Ronnie was born in County Cork, Ireland, in 1970. She moved to England in 1988, and there, assisted by a grant from the Leche Trust, obtained her Higher Diploma and Graduateship in Woodcarving and Gilding at the City and Guilds of London Art School in 1994. She won the coveted William Wheeler Prize for Outstanding Work and was part of a selected group of artisans chosen to work on the five year restoration of Windsor Castle which had been severely damaged by fire. Since then she has worked on a number of commissions in Malaysia, Ireland, England, USA and Australia.
Ronnie’s most spectacular single project was the design and construction of an altar for a Hindu temple in Belfast. This project was partially sponsored by the Arts Council of Northern Ireland, and was seen as a major event not only in the art world, but also in the interfaith community.
Since arriving in Australia, Ronnie has allowed her strict classical training in Gothic, Baroque and Rocco woodcarving has evolved into a more relaxed, freer flowing style evident in her work displayed in the Toyota Community Spirit Exhibition in Port Melbourne. Ronnie has always believed there would come a time that she “would take what [she] had learned from traditional wood carving and allow it to evolve into sculpture”. Ronnie predominantly works from salvaged timber from trees in the Dandenong Ranges that have blown down or have died a natural death. Her works vary in height to 3.5 meters, and these largest works are those for public spaces.
Earlier in Ronnie’s career as a traditional woodcarver she worked on several large private commissions for some wealthy clients. Grateful for the work, it also saddened her that most of this carving would only be seen and enjoyed by a few, behind closed doors. It was this that inspired and fueled Ronnie’s ambition to begin a new chapter in her life as a carver of large sculptures up to 3.5m.
“I want to create large woodcarvings and for them to be placed in public locations so that they can be enjoyed by everyone, rich and poor alike. Unlike traditional carving where I was restricted to mostly copy carving traditional classical styles, in sculpture I am free to channel from the source of my creativity and in doing so, capture this essence in my work. It is this essence that touches, resonates and uplifts the viewer. I believe this is the true job of an artist” – Ronnie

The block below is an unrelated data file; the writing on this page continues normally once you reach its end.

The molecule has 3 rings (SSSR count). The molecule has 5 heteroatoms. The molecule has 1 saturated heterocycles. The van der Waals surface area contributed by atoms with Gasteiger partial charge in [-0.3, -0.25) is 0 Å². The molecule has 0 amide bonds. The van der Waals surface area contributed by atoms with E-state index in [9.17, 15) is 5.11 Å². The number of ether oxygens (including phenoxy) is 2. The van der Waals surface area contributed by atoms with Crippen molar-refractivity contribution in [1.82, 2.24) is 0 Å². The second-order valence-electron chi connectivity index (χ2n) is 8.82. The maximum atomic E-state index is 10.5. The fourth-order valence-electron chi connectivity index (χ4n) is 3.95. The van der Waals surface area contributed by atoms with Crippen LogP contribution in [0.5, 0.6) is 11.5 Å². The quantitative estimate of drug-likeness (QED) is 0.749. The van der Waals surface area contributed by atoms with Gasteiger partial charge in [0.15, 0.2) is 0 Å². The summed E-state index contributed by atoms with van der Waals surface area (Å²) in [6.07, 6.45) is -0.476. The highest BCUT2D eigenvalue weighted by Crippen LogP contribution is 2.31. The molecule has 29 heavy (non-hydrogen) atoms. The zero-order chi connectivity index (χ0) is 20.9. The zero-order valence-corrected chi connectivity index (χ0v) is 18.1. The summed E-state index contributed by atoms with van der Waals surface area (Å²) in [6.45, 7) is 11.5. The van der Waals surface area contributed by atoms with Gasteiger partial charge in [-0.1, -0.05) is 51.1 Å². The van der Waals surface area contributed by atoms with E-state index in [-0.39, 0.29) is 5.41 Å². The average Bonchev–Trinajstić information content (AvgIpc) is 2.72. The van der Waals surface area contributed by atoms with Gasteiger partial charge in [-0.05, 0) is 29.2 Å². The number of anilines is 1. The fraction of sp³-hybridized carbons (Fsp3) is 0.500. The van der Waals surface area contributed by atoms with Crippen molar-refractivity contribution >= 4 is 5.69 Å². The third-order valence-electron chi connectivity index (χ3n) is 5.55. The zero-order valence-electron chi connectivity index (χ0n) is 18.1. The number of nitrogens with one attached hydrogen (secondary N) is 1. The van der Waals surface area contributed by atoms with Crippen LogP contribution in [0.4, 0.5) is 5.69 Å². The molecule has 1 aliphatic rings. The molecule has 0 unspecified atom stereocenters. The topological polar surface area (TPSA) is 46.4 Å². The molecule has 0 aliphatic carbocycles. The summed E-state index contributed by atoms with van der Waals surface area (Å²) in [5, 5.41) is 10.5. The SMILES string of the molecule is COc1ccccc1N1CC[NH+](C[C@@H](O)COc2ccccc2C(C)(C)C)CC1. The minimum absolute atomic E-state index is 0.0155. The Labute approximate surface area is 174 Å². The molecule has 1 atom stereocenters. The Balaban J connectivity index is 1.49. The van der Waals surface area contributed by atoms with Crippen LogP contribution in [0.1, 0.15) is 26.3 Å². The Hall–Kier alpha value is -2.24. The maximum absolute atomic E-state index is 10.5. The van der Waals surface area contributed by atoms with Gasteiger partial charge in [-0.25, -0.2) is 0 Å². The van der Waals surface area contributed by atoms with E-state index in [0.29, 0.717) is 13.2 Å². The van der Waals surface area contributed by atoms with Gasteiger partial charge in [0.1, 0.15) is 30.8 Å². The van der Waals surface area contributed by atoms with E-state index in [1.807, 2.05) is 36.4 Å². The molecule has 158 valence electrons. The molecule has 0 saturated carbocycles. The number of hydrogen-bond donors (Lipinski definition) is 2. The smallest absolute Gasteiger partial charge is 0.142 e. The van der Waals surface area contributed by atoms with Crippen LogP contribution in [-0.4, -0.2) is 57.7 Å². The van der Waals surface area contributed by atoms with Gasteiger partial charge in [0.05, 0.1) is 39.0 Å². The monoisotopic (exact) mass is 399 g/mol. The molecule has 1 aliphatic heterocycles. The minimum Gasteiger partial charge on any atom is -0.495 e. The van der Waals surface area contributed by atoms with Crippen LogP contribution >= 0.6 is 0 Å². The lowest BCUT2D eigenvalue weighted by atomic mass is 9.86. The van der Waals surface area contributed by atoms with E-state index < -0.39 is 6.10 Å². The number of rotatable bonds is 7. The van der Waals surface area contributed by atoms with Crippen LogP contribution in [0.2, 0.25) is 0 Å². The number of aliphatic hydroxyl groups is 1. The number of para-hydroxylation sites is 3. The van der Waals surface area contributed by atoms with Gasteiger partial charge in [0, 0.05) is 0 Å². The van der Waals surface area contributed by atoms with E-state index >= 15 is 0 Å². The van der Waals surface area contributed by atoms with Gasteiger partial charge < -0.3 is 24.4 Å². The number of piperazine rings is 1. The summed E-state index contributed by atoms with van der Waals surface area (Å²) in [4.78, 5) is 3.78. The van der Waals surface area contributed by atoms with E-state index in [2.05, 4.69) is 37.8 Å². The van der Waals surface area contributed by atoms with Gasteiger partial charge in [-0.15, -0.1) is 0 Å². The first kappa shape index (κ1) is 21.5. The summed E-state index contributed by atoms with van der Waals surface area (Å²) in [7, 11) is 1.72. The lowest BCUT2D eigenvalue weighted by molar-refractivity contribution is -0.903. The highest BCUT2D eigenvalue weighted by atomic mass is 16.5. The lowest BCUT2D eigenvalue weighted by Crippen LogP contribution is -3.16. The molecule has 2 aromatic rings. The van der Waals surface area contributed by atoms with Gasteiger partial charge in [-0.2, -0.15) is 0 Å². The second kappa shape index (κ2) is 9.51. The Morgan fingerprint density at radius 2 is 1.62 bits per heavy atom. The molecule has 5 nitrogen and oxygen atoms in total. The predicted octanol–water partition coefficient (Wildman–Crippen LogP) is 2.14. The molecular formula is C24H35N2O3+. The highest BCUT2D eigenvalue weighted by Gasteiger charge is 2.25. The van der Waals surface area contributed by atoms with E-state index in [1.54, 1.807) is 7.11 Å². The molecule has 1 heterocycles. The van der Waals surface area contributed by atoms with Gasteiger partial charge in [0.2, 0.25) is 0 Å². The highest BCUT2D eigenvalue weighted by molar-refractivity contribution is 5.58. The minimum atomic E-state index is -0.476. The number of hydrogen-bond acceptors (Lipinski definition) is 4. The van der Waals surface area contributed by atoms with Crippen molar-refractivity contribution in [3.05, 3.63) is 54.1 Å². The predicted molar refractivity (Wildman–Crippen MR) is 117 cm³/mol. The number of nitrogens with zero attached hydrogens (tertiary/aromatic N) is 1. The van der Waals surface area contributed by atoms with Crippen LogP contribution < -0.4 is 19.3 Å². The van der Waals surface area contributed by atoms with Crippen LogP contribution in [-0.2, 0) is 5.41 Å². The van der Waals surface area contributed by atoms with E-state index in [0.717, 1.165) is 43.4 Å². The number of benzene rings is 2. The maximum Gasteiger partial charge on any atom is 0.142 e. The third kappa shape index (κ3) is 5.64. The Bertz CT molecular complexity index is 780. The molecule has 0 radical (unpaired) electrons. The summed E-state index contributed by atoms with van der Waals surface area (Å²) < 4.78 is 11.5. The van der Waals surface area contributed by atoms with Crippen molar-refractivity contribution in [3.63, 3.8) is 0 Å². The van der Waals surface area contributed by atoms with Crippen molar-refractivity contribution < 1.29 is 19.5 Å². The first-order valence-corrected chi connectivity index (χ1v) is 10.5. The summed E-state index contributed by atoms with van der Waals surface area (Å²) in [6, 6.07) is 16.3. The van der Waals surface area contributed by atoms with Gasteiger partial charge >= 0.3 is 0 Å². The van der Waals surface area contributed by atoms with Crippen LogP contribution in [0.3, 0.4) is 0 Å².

Ronnie allows an average 30cm free of carving at the base of each sculpture so that they can be installed securely into concrete in public locations.
Unlike classical carving, where it is important to have an unblemished piece of timber, here the individual characteristics of the timber such as knots and cracks become the fundamental features of the work itself. Many of Ronnie’s recent works use slabs with imperfections, with Ronnie believing that “we should work with Mother Nature, rather than making her work for us. That is why I leave the bark on, and work with the cracks and imperfections, and incorporate them in my overall design”.
Ronnie discovered that she could use crystals and rocks to disguise some of the imperfections, which resulted in them enhancing the piece, by adding a new and vibrant energy to her work. And truly working with wood and Mother Nature is what she believes makes carving “inspiring and fun”.
Ronnie says that while her work lends itself to various cultures, it is not religious, and she has evolved a distinctive style that is heavily influenced by her Celtic origins. Celtic crosses, spirals and knot-work meld with angels, wings, crystals, rocks, painted textiles and glass. Feminine energy and the fusion of cultures also play a significant role in Ronnie’s work. Ronnie believes that